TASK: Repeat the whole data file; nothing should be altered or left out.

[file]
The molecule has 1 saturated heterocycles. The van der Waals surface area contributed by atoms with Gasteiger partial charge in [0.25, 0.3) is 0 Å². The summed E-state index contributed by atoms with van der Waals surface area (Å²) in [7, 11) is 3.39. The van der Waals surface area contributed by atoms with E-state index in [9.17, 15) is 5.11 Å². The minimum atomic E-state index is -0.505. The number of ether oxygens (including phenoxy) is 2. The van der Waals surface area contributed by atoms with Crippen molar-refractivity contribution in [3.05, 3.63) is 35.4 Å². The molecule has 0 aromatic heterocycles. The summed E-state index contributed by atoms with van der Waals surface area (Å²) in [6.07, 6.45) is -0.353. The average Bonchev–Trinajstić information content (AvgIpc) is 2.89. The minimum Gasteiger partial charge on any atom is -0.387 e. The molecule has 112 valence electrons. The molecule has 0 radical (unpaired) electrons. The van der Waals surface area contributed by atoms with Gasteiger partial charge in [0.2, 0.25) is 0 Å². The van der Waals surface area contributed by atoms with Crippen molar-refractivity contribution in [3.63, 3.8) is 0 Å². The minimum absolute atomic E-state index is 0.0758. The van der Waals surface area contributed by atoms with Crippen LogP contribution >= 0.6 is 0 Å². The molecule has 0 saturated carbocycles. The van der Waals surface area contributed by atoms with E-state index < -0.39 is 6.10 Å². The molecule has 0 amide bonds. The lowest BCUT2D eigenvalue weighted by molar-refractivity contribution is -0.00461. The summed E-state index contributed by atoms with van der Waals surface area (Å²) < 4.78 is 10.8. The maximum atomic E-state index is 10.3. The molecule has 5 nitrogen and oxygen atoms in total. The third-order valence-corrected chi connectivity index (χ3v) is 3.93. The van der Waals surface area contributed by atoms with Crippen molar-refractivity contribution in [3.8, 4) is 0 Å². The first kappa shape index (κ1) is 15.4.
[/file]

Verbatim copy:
The molecule has 1 saturated heterocycles. The van der Waals surface area contributed by atoms with Gasteiger partial charge in [0.25, 0.3) is 0 Å². The summed E-state index contributed by atoms with van der Waals surface area (Å²) in [7, 11) is 3.39. The van der Waals surface area contributed by atoms with E-state index in [9.17, 15) is 5.11 Å². The minimum atomic E-state index is -0.505. The number of ether oxygens (including phenoxy) is 2. The van der Waals surface area contributed by atoms with Crippen molar-refractivity contribution in [3.05, 3.63) is 35.4 Å². The molecule has 0 aromatic heterocycles. The summed E-state index contributed by atoms with van der Waals surface area (Å²) in [6.07, 6.45) is -0.353. The average Bonchev–Trinajstić information content (AvgIpc) is 2.89. The minimum Gasteiger partial charge on any atom is -0.387 e. The molecule has 112 valence electrons. The molecule has 0 radical (unpaired) electrons. The van der Waals surface area contributed by atoms with Gasteiger partial charge in [0.2, 0.25) is 0 Å². The van der Waals surface area contributed by atoms with Crippen molar-refractivity contribution in [3.63, 3.8) is 0 Å². The minimum absolute atomic E-state index is 0.0758. The van der Waals surface area contributed by atoms with Crippen LogP contribution >= 0.6 is 0 Å². The molecule has 0 saturated carbocycles. The van der Waals surface area contributed by atoms with E-state index < -0.39 is 6.10 Å². The molecule has 0 amide bonds. The lowest BCUT2D eigenvalue weighted by molar-refractivity contribution is -0.00461. The summed E-state index contributed by atoms with van der Waals surface area (Å²) < 4.78 is 10.8. The maximum atomic E-state index is 10.3. The molecule has 5 nitrogen and oxygen atoms in total. The third-order valence-corrected chi connectivity index (χ3v) is 3.93. The van der Waals surface area contributed by atoms with Crippen molar-refractivity contribution in [3.8, 4) is 0 Å². The first kappa shape index (κ1) is 15.4.